RAID (Redundant Array of Independent Disks) storage allows for one or more redundant disk drives to be used in a computer, DVR (digital video recorder), NVR (network video recorder), NAS (network attached storage), or other types of servers so that data is not completely lost if and when a drive fails.
There are two types of hard disk drives (HDDs): those which have failed, and those which are going to fail. It’s inevitable: a hard drive can fail next week, next month, or in 10 years, but at some point, it will fail. RAID prevents this inevitable hardware failure to secure data by recording to a redundant disk drive within the RAID array, or the set of disks connected to a RAID controller.
There are numerous types of RAID arrays, the most popular of which are RAID-0 (data is written partially on one drive and partially to another for increased performance without any redundancy meaning if one drive fails, then the entire array is lost), RAID-1 (two mirrored drives), RAID-5 (one drive can fail without losing data), RAID-6 (two drives can fail without losing data), and RAID-10 (a combination of RAID-1 and RAID 0 for increased performance and redundancy).
A hot-spare is a nice touch in any type of system where user intervention is not possible to physically replace the failed drive with a new drive, or if the system is to be kept online and operational without any downtime. Hot-spares are spare drives in an array that will immediately take the place of a failed drive. The system stays online and automatically replaces the failed drive and starts to rebuild the array. It is important to note that the failed drive should be replaced immediately or as soon as possible, because if another drive within the array fails, then all data can possibly be lost unless using a dual-parity RAID such as RAID-6.
There are software-based and hardware-based RAID controllers, the latter being the more reliable, offering better performance, and costing substantially more money. Hardware RAID controllers typically have the option for battery backup, which allows for safe shutdown of RAID systems in the event of power loss. Software RAID controllers are typically installed on a motherboard.
More information about RAID can be found here.
The most common RAID scenarios in video surveillance applications are RAID-1 for the C drive or operating system, RAID-5 for the storage array, and RAID-10 if a performance enhancement is required, usually for higher-throughput applications.
At Custom Video Security, we build customized Windows-based servers for video surveillance applications, specifically for hosting VMSes such as Milestone XProtect, Digital Watchdog IP VMS, and more. Our NVR servers are professionally designed with hardware-based RAID controllers with the ability for creating multiple arrays on each RAID card. For example, if a server has 16 pcs drive bays, then we would typically use two highly reliable SSDs in mirrored RAID-1 format for the C drive. And the remaining drive bays would be loaded with surveillance-grade 5400 RPM SATA drives that are rated to handle the throughput stated in the server calculation, or enterprise-grade 7200 RPM SAS drives, in RAID-5 format with hot-spare. In certain circumstances where the server throughput is high, we would add a short-term live database in RAID-10 format using 15K RPM SAS drives. All of our redundant servers typically offer redundant power supplies and redundant video cards as well.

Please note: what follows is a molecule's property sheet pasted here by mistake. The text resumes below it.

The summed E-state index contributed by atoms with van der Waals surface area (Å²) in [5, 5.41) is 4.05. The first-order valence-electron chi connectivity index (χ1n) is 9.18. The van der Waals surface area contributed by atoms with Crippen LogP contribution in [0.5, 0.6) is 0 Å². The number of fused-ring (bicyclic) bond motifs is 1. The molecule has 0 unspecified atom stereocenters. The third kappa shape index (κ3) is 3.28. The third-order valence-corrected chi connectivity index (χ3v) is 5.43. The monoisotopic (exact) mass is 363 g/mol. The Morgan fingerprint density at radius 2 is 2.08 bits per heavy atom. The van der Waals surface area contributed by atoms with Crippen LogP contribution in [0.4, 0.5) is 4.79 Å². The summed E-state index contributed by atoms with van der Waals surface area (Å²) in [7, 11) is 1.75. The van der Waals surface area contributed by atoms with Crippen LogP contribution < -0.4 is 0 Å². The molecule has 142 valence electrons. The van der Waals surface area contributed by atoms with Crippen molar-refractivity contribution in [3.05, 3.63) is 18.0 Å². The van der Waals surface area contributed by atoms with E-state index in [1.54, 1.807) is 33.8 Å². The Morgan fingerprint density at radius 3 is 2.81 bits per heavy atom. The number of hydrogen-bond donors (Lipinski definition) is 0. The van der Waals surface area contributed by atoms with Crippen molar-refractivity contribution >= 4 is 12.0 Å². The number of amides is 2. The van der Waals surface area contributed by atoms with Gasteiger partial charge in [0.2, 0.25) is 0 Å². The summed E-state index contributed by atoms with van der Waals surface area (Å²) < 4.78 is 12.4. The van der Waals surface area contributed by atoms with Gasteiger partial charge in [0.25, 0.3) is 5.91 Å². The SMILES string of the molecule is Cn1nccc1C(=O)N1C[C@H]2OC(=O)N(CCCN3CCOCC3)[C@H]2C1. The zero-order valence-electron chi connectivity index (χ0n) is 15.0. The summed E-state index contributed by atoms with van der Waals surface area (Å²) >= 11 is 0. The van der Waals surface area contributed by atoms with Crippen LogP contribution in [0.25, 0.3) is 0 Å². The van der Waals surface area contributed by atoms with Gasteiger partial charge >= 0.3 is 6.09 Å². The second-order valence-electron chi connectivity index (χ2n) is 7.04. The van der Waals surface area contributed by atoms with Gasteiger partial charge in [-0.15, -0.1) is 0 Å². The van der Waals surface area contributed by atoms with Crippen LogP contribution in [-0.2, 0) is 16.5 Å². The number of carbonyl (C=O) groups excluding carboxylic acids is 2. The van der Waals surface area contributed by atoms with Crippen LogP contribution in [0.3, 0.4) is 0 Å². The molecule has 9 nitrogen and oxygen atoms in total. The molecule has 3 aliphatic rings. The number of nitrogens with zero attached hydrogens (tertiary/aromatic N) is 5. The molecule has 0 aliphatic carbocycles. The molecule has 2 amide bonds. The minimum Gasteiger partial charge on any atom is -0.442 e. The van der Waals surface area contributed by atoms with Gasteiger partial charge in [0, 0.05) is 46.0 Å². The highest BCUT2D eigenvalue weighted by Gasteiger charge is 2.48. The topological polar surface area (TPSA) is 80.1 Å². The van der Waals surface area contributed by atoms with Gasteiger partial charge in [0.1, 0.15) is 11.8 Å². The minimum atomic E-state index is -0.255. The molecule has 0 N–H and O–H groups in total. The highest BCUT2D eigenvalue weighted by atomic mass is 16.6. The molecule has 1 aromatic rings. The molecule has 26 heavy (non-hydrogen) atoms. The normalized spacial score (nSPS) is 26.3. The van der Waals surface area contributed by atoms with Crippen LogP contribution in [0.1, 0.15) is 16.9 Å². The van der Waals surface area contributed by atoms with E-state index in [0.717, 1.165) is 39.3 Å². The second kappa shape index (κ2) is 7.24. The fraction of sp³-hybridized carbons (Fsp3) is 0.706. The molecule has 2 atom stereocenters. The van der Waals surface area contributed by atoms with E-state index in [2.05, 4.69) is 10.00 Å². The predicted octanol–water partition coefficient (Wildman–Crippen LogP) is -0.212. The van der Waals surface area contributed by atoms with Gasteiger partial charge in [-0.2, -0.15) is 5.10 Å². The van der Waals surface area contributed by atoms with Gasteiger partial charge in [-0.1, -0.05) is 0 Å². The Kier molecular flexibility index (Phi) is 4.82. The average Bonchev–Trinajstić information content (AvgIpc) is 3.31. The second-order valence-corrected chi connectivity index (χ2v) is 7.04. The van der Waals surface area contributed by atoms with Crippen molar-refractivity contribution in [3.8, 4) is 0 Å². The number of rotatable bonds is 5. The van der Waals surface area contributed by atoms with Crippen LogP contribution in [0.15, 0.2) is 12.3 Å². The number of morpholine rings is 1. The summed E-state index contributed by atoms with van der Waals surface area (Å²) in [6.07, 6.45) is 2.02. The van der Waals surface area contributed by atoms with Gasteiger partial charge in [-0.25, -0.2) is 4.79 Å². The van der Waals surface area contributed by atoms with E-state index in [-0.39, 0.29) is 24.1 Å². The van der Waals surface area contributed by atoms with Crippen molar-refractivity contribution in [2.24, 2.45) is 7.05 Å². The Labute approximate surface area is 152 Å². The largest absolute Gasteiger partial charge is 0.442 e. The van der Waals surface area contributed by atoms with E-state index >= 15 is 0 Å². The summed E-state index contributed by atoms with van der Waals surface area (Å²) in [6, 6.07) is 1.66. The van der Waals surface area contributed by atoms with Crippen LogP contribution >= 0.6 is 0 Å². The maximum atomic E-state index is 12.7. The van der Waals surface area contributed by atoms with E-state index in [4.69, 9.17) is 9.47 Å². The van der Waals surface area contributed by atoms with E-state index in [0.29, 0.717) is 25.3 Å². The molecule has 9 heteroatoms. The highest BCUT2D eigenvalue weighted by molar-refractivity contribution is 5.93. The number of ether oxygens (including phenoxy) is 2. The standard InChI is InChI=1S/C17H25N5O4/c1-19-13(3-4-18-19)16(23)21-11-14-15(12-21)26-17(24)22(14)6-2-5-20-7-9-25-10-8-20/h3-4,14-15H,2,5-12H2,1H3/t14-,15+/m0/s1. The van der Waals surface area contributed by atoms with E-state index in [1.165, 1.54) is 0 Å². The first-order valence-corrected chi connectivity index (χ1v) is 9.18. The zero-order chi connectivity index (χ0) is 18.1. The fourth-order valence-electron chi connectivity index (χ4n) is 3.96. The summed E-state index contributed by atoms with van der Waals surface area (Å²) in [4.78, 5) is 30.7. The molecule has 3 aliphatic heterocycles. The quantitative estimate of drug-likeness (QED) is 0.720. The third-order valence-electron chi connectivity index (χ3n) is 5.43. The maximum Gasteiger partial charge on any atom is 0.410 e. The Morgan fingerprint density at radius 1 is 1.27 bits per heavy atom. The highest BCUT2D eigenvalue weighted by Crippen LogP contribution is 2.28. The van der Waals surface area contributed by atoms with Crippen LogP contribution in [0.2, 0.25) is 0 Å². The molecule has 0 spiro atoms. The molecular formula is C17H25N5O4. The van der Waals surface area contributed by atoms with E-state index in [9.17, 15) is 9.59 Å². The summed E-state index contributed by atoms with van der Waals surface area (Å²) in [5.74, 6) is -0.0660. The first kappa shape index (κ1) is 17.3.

While using the latest technology is good and great in preventing data failure which can be catastrophic to any organization, it requires a higher budget and is only generally used for video surveillance in machines with higher camera count or long-term storage needs.
So what can be done as a low-cost alternative to using a hardware-based RAID solution? Here are a number of ideas:
1) NAS drive to export long-term storage. (NAS storage is typically not nearly as fast or reliable as internal or DAS: direct-attached storage, but offer the ability for numerous network devices to record to it.)
2) JBOD storage arrays, or DAS–connected directly via MiniSAS or similar cable for a high-performance, expandable alternative to NAS (only allows storage for the machine that is connected to it.
3) Cloud-based recording to upload a substream (lower resolution, lower frame-rate) recording. This is a paid subscription, which generally costs around $1 per day per camera.
4) FTP upload. (This is essentially a file server that is connected to the Internet, e.g. at the main office, and you can have multiple NVRs writing backup files to it. The problem is that at some point the FTP server will get full and files will have to be manually deleted before it gets full. Additionally, the Internet connection would have to be fast enough to handle the upload of the data at each site, as well as the download of the multiple streams of data at the main site.)
5) Software RAID. While we use hardware RAID for our PC servers, all of our Uniview NVRs ending in part number -B support redundant recording, which mimics a software RAID. Some of these part numbers include:
NVR308-64R-B (This is the only true hardware RAID machine, which is ideal for using any number of hard drives up to 8 pcs internally to create various RAID options.)
You can enable it here：
And you would just add a second drive and set it to redundant as shown here:
Please contact one of our security professionals at sales@CustomVideoSecurity.com with your project details if you require a redundant NVR or additional information on performance, cost, and benefit analyses on any of the alternatives listed here.